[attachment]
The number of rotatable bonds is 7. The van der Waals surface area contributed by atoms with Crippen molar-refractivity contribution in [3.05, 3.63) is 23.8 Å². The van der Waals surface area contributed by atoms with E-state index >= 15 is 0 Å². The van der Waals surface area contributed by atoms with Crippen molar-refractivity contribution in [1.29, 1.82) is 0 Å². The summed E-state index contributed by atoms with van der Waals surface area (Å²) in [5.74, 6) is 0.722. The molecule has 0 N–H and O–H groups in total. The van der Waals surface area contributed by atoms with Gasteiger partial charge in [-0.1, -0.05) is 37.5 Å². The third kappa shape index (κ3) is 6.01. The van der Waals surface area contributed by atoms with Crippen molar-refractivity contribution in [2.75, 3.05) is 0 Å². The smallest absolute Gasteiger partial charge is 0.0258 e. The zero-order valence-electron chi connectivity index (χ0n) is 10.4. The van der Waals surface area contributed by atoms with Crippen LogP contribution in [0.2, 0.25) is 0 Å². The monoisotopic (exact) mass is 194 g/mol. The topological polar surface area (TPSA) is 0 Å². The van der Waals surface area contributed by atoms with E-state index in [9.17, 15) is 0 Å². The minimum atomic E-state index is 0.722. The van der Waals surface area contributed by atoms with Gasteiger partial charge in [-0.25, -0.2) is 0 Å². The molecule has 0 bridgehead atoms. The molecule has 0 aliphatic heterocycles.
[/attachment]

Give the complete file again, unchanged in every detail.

The number of rotatable bonds is 7. The van der Waals surface area contributed by atoms with Crippen molar-refractivity contribution in [3.05, 3.63) is 23.8 Å². The van der Waals surface area contributed by atoms with E-state index >= 15 is 0 Å². The van der Waals surface area contributed by atoms with Crippen molar-refractivity contribution in [1.29, 1.82) is 0 Å². The summed E-state index contributed by atoms with van der Waals surface area (Å²) in [5.74, 6) is 0.722. The molecule has 0 N–H and O–H groups in total. The van der Waals surface area contributed by atoms with Gasteiger partial charge in [-0.1, -0.05) is 37.5 Å². The third kappa shape index (κ3) is 6.01. The van der Waals surface area contributed by atoms with Crippen molar-refractivity contribution in [2.75, 3.05) is 0 Å². The smallest absolute Gasteiger partial charge is 0.0258 e. The zero-order valence-electron chi connectivity index (χ0n) is 10.4. The van der Waals surface area contributed by atoms with Crippen LogP contribution in [0.2, 0.25) is 0 Å². The monoisotopic (exact) mass is 194 g/mol. The topological polar surface area (TPSA) is 0 Å². The van der Waals surface area contributed by atoms with E-state index in [9.17, 15) is 0 Å². The minimum atomic E-state index is 0.722. The van der Waals surface area contributed by atoms with Gasteiger partial charge in [-0.25, -0.2) is 0 Å². The molecule has 0 bridgehead atoms. The molecule has 0 aliphatic heterocycles.